FIG. 2 is a top, partially exploded view of a conduit mounting device according to the present invention illustrating a mounting flange and a retainer insert with a projection for engagement with a conduit;
FIG. 3 is a top view of the conduit mounting device of FIG. 2 as yet incomplete and illustrating the projection of the insert in engagement with a depression on the conduit;
FIG. 4 is a top view of the conduit mounting device of FIG. 3 as complete and illustrating the structure of transversely retaining the insert to the mounting flange;
FIG. 5 is a top view of a conduit mounting device according to the preferred embodiment of the present invention illustrating a gap between a projection on the insert and a depression in the conduit;
FIG. 6 is an enlarged cutaway view of a portion of the conduit mounting device of FIG. 5, better illustrating the gap.
FIG. 7 is a cross-sectional view of an alternate embodiment of the present invention illustrating a retainer insert having a projection offset from centerline; and
FIG. 8 is a top view of an alternate embodiment of the present invention showing a unitary multiple conduit mounting device.
Referring to FIG. 1 there is shown in exploded perspective view a conduit mounting device 10 for use with an air-conditioning (a/c) system in an automobile for connecting a conduit 20 to another a/c component. However, as should be understood by one skilled in the art, the present invention is not limited to use in automobile a/c systems. The present invention is usable anywhere a conduit 20 is being connected to any another component. The term conduit 20 refers to any equivalent means for carrying a medium such as fluid, gas, wires, or the like. The conduit mounting device 10 of the present invention includes the conduit 20 mounted within a body or mounting flange 30 and entrapped therein by a retainer insert 50.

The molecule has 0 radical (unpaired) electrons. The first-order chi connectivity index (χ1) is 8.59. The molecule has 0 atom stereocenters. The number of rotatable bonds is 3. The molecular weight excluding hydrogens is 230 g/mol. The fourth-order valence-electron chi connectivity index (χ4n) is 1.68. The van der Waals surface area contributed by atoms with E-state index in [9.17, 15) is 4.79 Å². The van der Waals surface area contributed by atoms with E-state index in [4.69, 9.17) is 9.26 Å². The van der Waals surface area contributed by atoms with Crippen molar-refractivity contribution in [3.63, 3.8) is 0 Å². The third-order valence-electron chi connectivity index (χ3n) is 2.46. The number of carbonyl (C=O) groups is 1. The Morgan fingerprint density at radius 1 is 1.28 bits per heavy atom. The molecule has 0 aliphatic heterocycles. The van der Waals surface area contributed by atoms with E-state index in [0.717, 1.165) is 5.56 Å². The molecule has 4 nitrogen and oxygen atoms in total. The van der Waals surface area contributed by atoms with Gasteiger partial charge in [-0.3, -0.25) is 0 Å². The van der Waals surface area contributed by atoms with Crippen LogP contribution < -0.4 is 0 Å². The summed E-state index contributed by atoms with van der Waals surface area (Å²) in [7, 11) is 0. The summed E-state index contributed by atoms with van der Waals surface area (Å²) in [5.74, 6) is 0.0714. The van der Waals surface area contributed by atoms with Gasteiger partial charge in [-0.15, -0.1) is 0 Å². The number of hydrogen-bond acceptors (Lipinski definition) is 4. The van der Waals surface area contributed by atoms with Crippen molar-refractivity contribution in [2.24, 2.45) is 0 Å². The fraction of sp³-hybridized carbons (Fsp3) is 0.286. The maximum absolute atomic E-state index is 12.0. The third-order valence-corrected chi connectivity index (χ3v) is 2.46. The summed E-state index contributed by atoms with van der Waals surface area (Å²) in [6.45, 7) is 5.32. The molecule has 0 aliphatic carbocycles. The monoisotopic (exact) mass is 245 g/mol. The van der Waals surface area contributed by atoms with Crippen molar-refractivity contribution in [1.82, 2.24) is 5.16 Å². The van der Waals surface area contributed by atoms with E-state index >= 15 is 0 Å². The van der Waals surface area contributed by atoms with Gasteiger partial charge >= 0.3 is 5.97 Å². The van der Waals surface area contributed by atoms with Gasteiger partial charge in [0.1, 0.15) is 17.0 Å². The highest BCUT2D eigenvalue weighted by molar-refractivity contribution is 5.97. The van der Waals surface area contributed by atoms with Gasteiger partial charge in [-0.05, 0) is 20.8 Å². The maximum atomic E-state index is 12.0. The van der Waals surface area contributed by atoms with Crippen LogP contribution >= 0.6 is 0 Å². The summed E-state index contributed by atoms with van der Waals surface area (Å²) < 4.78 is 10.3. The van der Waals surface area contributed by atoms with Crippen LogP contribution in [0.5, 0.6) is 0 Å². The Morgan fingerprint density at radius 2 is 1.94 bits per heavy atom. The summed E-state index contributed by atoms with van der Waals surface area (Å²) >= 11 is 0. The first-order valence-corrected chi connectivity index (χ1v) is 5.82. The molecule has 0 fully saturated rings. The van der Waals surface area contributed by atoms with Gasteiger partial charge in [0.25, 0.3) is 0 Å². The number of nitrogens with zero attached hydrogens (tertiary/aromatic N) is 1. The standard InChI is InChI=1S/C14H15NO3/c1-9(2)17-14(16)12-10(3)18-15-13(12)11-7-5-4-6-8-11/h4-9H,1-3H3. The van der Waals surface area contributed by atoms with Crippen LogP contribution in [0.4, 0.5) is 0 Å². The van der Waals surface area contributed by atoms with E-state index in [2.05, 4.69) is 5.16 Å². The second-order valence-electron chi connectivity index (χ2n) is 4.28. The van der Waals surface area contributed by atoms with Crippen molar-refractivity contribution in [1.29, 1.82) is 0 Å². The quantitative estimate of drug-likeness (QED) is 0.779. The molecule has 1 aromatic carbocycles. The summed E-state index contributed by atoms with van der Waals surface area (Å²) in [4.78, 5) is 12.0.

The mounting flange 30 of FIG. 1 is a substantially C-shaped body and serves as a means for receiving the conduit 20 longitudinally therethrough. The mounting flange 30 has a U-shaped channel 34 extending longitudinally therethrough and parallel to the longitudinal axis of the conduit 20. The U-shaped channel 34 defines an open end 36 in the mounting flange 30 that is transversely opposed to a closed end 32. The U-shaped channel 34 further defines a semi-cylindrical portion 38 extending longitudinally through the mounting flange 30 and a straight, slotted passage 40 also extending longitudinally through the mounting flange 30. The slotted passage 40 extends across the mounting flange 30 transverse to the longitude of the U-shaped channel 34, from the semi-cylindrical portion 38 to the open end 36. The slotted passage 40 defines a leg 42 on either side of the U-shaped channel 34 where each leg 42 extends transverse to the longitudinal axis of the mounting flange 30. Finally, the mounting flange 30 preferably has a groove 44 formed in each leg 42 that extends transversely along each leg 42 inside the U-shaped channel 34. Preferably, all features of the mounting flange are manufactured using simple forming techniques, such as stamping or molding. Further the mounting flange 30 is preferably formed from aluminum but may be made from any appropriate material by any appropriate process.
The conduit 20 is preferably thin walled and of uniform thickness and is provided at one end thereof with an upset bead 22, as is well known in the art. However, the upset bead 22 need not be provided for the inventive concepts to apply. The conduit 20 is preferably formed from aluminum, but may be made of any other appropriate material and manufactured by any known process. The upset bead 22 is spaced a predetermined distance from an end 24 of the conduit 20 to provide a pilot portion for entry into the U-shaped channel 34. An O-ring 26 for providing a fluid-tight seal is positioned to encircle the pilot portion between the upset bead 22 and the end 24 of the conduit 20.
During the fabrication of the conduit mounting device 10, typically a mounting block (not shown) is fabricated in a process separate from the conduit 20. In some installations the conduit 20 must be bent into intricate forms in order to fit the specific routings of a given automobile. Typically the mounting block must be mounted to the conduit before the bending operation. Here, however, the U-shaped channel 34 is provided in the mounting flange 30 in order to enable positioning the mounting flange 30 subsequent to conduit 20 bending operations. This enables a manufacturer the flexibility and control to position the mounting flange 30 in an exact relationship with the bends in the conduit 20.